Last Updated on October 20, 2016 by cassnetwork
KOKOMO, Ind. — As a child, Breanna Cogswell watched hours and hours of Disney animated movies. An aspiring animator herself, she especially loved Ariel, from The Little Mermaid, with her perfectly drawn underwater hair.
On Friday, Oct. 14, Philo Barnhart, the artist who created Ariel for the big screen, sketched the famous mermaid on paper, seated just steps in front of Breanna, in her Indiana University Kokomo illustration class.
“He did my dream job, designing character keys and animation,” she said. “It meant a lot to me that he was actually there, drawing those characters we loved as kids.”
Barnhart is a professional film animator, known for work on The Little Mermaid, Beauty and the Beast, The Rescuers Down Under, The Secret of NIHM, and An American Tale, and also for creating special effects for Star Trek: The Motion Picture.
Michael Koerner, assistant professor of new media art technology, noted that The Secret of NIHM was one of his favorite movies, and inspired him to pursue art as a career, while Minda Douglas, coordinator of the fine arts program, added that students and faculty were excited to meet him, because they are familiar with his work.
“I think it shows students they can take what they are learning in our program, and make a real life out of it,” she said.
Barnhart told of his childhood living five blocks from the Disney Studios, where his parents, Dale Barnhart and Phyllis Barnhart, were animators. He often walked over to have lunch at the studio with his father, and would serve as an early audience for animators, who would test their pencil tests on him.
“I knew I wanted to be an artist of some kind,” he said, but didn’t choose animation until later. “We took animation for granted as a family.” He often attended birthday parties for other children of Disney employees, who were allowed to borrow animated films from the catalogue to show at the events.
When he saw the Beatles movie Yellow Submarine, and then Disney’s Pinocchio, he knew animation was for him.
“That finally did it,” he said. “I realized anything could be animated.”
He studied graphics in college, and then was selected for a twice a week “in-betweeners” class at Hanna-Barbera animation studio, learning the process of creating intermediate frames between two images to give the appearance that the first image evolves smoothly into the second image. He began his career there immediately after completing that class, and later moved to Disney Studios. In addition to animating films, he also worked in consumer products for several years, creating artwork for Disney toys, books, clothing, and posters. He left Disney in 2003, and currently is working with Silver Phoenix Entertainment Inc. His latest comic is Whispers from the Void.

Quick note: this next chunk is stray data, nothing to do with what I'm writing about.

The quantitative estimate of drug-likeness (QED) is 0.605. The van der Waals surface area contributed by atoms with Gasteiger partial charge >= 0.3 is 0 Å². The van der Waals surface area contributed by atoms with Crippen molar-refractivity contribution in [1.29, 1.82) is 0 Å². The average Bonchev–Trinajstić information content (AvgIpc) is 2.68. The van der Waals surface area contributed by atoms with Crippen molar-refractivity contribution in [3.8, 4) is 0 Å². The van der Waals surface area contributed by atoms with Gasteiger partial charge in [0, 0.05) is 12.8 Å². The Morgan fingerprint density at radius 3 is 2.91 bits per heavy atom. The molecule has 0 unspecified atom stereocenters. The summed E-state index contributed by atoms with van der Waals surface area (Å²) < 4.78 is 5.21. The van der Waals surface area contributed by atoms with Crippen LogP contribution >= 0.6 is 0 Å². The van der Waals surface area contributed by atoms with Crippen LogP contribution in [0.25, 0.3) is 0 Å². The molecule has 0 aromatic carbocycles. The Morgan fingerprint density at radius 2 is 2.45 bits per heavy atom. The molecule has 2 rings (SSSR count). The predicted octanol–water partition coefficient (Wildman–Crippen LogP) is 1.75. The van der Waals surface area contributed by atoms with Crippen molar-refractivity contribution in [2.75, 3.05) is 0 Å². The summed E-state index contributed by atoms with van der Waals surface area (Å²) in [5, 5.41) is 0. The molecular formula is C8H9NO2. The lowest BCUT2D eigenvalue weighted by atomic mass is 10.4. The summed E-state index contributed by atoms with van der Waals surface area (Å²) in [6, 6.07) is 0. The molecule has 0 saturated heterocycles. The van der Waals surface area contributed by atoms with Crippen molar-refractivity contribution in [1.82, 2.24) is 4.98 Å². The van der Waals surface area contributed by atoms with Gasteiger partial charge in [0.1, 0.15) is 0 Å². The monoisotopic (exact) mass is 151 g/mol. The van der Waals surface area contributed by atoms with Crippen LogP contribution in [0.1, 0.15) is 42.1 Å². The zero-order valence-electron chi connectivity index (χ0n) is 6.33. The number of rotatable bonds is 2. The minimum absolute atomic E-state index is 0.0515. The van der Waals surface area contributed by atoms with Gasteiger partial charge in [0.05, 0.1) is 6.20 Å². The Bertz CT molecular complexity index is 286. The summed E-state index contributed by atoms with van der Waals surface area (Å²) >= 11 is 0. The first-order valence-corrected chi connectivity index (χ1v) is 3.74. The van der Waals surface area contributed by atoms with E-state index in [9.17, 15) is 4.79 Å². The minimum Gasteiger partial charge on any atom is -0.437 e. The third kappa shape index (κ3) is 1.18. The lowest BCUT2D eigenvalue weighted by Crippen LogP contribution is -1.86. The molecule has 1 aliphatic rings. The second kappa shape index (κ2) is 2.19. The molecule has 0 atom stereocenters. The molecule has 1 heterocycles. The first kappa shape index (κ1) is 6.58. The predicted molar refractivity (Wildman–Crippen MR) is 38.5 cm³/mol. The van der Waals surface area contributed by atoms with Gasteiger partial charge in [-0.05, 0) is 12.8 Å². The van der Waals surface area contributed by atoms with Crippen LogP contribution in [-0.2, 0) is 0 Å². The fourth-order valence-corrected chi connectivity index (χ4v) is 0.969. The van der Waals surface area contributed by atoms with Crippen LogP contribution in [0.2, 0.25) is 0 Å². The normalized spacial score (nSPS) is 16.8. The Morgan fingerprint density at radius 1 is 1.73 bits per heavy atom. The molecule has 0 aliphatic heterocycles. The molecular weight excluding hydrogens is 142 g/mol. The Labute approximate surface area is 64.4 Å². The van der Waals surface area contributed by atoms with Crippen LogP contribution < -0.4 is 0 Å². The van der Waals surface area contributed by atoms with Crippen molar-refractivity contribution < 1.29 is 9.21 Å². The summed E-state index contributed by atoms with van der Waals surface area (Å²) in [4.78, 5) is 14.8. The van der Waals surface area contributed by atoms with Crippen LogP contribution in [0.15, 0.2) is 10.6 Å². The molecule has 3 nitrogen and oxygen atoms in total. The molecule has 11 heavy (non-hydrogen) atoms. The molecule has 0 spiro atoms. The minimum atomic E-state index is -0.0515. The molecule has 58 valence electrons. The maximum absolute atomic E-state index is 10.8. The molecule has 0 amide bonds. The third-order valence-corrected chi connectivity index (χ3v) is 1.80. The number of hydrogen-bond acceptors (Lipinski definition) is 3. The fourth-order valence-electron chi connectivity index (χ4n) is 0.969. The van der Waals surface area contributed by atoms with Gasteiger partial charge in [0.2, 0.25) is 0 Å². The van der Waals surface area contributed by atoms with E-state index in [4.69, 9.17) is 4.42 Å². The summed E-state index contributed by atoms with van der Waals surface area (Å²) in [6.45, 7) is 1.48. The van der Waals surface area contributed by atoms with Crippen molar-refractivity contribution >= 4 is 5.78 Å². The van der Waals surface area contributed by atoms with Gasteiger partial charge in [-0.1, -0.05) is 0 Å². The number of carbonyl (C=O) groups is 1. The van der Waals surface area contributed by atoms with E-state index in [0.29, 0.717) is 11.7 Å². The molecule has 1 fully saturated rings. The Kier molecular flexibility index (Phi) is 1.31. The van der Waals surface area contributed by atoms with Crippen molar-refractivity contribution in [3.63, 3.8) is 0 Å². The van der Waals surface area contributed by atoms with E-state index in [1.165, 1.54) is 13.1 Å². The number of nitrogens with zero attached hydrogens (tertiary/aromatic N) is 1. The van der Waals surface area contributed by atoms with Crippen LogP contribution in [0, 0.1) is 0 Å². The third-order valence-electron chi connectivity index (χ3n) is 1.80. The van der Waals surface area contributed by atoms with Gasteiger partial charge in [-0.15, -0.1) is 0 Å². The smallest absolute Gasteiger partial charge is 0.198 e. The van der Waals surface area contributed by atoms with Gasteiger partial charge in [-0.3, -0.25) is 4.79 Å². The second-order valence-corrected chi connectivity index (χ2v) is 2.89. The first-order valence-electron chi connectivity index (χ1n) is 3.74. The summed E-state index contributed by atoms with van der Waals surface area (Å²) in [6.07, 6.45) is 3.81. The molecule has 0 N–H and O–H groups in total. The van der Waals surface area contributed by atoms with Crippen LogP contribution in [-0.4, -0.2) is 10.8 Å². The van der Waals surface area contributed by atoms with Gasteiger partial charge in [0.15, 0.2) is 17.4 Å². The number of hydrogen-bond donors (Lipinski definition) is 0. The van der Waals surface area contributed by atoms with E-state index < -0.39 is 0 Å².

Students watched as he showed clips documenting not only animation history, but his family’s history intertwined with it. He talked about early animation techniques in his father’s work, which began in 1944, and included Song of the South, Cinderella, Alice in Wonderland, Peter Pan, and Lady and the Tramp.
Barnhart also showed a clip of himself with his father, appearing as kite-flying extras in the finale of Mary Poppins, a role offered to them by Walt Disney himself, after learning young Philo was upset at being passed over for the voice of Christopher Robin in a Winnie the Pooh film.
Animation doesn’t always mean cartoons, he noted, showing his own work with special effects in Star Trek: The Motion Picture. He talked about creativity involved in animating those effects before computers were widely in use — for example, they used wire coat hangers to create cloud effects in one scene.
He demonstrated techniques of drawing realistic hands and feet, and finally, sat at a desk, pen and paper in hand, to draw Ariel, Flounder and Sebastian from The Little Mermaid, and a character from his new comic series, as the students gathered close to watch.
Cogswell, a senior from Walton, looked over his shoulder as her drew, and said she still couldn’t quite believe he was there.
“This visit has really inspired me to do more,” she said. “I’m going to create work not just thinking about the grade on it, but how it will benefit me in the future. It was incredible to meet someone whose work I admire so much.”
SOURCE: News release from Indiana University Kokomo